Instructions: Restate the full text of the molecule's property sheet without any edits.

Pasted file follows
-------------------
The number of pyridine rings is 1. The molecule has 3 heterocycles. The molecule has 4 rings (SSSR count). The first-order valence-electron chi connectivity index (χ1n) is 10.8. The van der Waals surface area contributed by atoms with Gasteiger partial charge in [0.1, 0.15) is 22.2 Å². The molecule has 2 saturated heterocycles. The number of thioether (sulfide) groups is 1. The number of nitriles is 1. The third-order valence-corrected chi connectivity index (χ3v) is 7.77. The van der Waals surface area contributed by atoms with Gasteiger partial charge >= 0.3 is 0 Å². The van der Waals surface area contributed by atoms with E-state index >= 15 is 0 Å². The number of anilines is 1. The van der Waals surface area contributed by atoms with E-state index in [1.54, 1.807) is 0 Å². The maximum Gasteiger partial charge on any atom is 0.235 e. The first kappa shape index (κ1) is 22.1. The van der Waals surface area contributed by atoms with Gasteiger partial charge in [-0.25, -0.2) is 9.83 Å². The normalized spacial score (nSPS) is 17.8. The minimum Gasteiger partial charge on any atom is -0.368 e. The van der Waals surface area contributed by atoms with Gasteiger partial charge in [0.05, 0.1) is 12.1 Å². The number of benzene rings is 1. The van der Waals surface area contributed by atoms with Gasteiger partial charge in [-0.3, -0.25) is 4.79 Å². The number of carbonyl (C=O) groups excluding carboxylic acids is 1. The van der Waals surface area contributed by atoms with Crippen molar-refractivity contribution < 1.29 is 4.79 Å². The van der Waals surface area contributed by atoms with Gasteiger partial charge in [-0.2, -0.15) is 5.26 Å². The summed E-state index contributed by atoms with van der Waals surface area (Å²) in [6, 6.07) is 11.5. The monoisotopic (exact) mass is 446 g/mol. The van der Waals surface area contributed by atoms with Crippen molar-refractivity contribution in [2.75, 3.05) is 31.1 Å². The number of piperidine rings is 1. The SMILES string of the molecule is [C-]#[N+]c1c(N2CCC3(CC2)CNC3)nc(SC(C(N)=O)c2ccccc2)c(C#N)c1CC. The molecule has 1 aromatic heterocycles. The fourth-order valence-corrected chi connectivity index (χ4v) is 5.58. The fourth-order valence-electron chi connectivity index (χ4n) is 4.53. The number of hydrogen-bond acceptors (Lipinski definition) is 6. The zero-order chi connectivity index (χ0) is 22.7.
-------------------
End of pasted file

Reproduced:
The number of pyridine rings is 1. The molecule has 3 heterocycles. The molecule has 4 rings (SSSR count). The first-order valence-electron chi connectivity index (χ1n) is 10.8. The van der Waals surface area contributed by atoms with Gasteiger partial charge in [0.1, 0.15) is 22.2 Å². The molecule has 2 saturated heterocycles. The number of thioether (sulfide) groups is 1. The number of nitriles is 1. The third-order valence-corrected chi connectivity index (χ3v) is 7.77. The van der Waals surface area contributed by atoms with Gasteiger partial charge >= 0.3 is 0 Å². The van der Waals surface area contributed by atoms with E-state index >= 15 is 0 Å². The number of anilines is 1. The van der Waals surface area contributed by atoms with E-state index in [1.54, 1.807) is 0 Å². The maximum Gasteiger partial charge on any atom is 0.235 e. The first kappa shape index (κ1) is 22.1. The van der Waals surface area contributed by atoms with Gasteiger partial charge in [-0.25, -0.2) is 9.83 Å². The normalized spacial score (nSPS) is 17.8. The minimum Gasteiger partial charge on any atom is -0.368 e. The van der Waals surface area contributed by atoms with Gasteiger partial charge in [0.05, 0.1) is 12.1 Å². The number of benzene rings is 1. The van der Waals surface area contributed by atoms with Gasteiger partial charge in [-0.3, -0.25) is 4.79 Å². The number of carbonyl (C=O) groups excluding carboxylic acids is 1. The van der Waals surface area contributed by atoms with Crippen molar-refractivity contribution < 1.29 is 4.79 Å². The van der Waals surface area contributed by atoms with Gasteiger partial charge in [-0.2, -0.15) is 5.26 Å². The summed E-state index contributed by atoms with van der Waals surface area (Å²) in [6, 6.07) is 11.5. The monoisotopic (exact) mass is 446 g/mol. The van der Waals surface area contributed by atoms with Crippen molar-refractivity contribution in [2.75, 3.05) is 31.1 Å². The number of piperidine rings is 1. The SMILES string of the molecule is [C-]#[N+]c1c(N2CCC3(CC2)CNC3)nc(SC(C(N)=O)c2ccccc2)c(C#N)c1CC. The molecule has 1 aromatic heterocycles. The fourth-order valence-corrected chi connectivity index (χ4v) is 5.58. The fourth-order valence-electron chi connectivity index (χ4n) is 4.53. The number of hydrogen-bond acceptors (Lipinski definition) is 6. The zero-order chi connectivity index (χ0) is 22.7.